Howard Lovecraft and the Frozen Kingdom by Bruce Brown
My rating: 3 of 5 stars
Bruce Brown's Howard Lovecraft and the Frozen Kingdom has a long reach, but stops just sort of grasping its potential. Renzo Podesta's artwork is beautiful, simultaneously cute and sinister, somewhere between Winsor McCay and Brom with a smidge of Ben Templesmith thrown in. In other words, the art was fabulous. I've got to hunt down more of Renzo Podesta's work.
The story itself, however, leaves a lot to be desired. In brief, Howard Lovecraft is given a mystic book by his institutionalized father which, the crazed parent says, young Howard must destroy. Of course, being a disobedient and very curious child, he does not. Eldritchery ensues. Tentacles happen. Deception. Friendship is tested. Then an ending.
I review the book in such a choppy way in order to illustrate the beginning of my problems with Howard Lovecraft and the Frozen Kingdom. Graphic novels run the risk, because of the media itself, of being too "sudden". By this I mean that certain plot elements seem either too foreshortened or they feel like infodumps disguised as a small panel within the comic. When repeated, this sly form of Deus ex Machina gets tedious, and that's what happened here. The book could stand being another 5 pages or so long, allowing for a more careful, more soothing transition to and from important bits (or, sometimes, chunks) of information. As it is, however, a couple of key elements feel like they've been wedged in after the fact, making one doubt that the author genuinely understood his own story. It's fine to put things in after you've drafted, but please knead them in, don't let them stick out.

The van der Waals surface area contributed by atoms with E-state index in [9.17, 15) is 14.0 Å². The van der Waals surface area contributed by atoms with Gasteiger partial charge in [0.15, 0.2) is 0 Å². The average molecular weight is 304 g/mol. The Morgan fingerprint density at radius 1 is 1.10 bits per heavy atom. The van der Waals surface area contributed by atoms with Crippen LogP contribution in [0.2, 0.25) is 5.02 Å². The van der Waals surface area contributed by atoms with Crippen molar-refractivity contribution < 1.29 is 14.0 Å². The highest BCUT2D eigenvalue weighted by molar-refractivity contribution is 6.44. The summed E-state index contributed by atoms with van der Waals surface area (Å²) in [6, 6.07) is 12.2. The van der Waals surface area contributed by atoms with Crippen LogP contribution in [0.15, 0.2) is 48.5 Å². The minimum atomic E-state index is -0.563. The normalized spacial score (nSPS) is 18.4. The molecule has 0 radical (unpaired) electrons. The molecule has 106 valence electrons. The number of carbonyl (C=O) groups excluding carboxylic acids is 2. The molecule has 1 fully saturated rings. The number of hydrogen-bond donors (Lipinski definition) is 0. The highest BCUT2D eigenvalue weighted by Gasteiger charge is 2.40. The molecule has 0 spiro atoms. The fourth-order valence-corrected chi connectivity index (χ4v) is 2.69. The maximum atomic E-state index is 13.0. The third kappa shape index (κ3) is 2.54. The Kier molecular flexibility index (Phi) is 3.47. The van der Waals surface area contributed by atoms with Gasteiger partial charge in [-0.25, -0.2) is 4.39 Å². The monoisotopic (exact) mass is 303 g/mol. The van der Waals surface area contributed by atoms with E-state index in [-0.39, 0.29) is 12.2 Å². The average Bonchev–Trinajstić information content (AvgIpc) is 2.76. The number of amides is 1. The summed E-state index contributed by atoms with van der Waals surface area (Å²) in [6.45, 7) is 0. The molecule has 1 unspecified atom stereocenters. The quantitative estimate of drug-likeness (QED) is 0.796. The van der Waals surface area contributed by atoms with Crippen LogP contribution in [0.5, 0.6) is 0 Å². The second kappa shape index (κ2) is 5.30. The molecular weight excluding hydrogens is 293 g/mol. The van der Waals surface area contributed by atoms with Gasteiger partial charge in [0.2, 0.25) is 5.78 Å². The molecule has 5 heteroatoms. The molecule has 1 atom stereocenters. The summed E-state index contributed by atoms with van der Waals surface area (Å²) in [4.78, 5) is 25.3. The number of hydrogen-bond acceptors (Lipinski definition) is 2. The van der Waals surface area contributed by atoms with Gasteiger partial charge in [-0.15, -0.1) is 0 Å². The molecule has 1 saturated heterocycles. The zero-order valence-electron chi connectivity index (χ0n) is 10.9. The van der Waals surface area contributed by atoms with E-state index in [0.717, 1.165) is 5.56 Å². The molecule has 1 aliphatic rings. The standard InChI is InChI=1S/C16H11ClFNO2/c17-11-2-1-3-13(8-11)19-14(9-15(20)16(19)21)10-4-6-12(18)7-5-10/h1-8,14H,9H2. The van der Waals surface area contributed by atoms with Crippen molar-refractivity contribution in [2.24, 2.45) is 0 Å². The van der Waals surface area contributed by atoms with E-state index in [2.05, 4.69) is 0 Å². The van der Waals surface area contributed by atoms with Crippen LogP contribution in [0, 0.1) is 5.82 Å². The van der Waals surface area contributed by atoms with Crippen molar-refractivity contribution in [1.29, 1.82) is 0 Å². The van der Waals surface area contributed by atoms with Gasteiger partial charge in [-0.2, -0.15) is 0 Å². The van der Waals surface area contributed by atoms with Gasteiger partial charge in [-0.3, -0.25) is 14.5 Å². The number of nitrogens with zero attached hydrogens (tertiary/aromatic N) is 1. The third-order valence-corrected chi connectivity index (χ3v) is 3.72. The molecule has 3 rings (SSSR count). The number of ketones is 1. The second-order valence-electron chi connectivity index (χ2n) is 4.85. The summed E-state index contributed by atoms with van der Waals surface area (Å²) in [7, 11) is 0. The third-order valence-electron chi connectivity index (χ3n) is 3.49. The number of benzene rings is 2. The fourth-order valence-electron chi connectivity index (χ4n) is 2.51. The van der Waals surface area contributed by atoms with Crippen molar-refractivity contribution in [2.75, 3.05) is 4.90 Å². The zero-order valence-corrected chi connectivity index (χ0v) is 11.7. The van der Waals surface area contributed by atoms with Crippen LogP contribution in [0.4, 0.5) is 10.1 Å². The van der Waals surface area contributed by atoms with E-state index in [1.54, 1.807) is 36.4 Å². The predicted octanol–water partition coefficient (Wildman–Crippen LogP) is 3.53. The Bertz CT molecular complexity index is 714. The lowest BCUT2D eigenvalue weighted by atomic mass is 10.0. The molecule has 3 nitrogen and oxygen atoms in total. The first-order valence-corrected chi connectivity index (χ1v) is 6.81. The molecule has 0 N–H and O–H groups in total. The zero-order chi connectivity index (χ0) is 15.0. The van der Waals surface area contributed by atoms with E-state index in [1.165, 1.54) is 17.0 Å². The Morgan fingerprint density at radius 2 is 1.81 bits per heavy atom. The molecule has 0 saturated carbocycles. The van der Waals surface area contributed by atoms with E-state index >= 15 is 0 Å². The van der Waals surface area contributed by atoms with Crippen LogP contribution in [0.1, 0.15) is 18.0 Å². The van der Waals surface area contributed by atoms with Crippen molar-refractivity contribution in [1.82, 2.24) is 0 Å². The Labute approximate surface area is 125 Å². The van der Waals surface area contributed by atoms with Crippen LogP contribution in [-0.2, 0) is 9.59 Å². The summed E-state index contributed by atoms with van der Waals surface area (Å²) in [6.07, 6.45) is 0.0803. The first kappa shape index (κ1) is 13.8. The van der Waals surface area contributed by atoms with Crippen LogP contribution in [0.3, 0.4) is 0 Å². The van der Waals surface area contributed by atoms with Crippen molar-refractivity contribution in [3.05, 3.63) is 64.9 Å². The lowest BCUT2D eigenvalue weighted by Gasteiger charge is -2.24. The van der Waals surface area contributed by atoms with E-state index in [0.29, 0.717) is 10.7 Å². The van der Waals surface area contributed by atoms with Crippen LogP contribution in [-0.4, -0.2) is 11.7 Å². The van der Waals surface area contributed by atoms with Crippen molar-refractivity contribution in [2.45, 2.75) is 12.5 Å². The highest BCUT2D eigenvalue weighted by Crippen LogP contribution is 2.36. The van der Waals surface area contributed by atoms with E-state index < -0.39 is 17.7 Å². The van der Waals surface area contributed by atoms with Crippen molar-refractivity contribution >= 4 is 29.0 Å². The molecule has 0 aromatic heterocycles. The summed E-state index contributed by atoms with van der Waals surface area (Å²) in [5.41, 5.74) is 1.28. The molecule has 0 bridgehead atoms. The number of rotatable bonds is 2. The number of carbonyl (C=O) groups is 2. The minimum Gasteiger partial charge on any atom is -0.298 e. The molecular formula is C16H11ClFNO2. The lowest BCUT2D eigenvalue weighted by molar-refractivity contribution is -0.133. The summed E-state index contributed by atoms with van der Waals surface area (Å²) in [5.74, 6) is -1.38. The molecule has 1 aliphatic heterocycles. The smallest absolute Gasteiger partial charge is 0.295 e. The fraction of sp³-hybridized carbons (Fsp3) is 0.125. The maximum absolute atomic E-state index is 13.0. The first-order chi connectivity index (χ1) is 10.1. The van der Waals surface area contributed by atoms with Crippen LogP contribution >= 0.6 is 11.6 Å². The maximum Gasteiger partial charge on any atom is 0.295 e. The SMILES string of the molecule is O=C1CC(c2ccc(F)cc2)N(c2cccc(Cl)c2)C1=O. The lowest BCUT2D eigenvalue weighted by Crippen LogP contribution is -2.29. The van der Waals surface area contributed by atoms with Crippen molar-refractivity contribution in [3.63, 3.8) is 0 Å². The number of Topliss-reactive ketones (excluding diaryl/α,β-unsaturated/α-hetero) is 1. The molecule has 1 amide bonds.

Finally, the author has claimed that this is an all-ages introduction to the Cthulhu Mythos. I can appreciate the desire to introduce a new generation to Lovecraft's work, but I sometimes felt that the work went too far in the "cute" direction. Again, some of these cute episodes stuck out from the rest of the story like spinach caught in a lingerie model's teeth.
Still, I recommend the book. Read it once, don't take it too seriously, and don't worry about the story again. But do take in the artwork again. There is some real quality work here. Drink it in! Oh, and, important safety tip: Never trust a child who can properly pronounce "R'yleh". Just don't.
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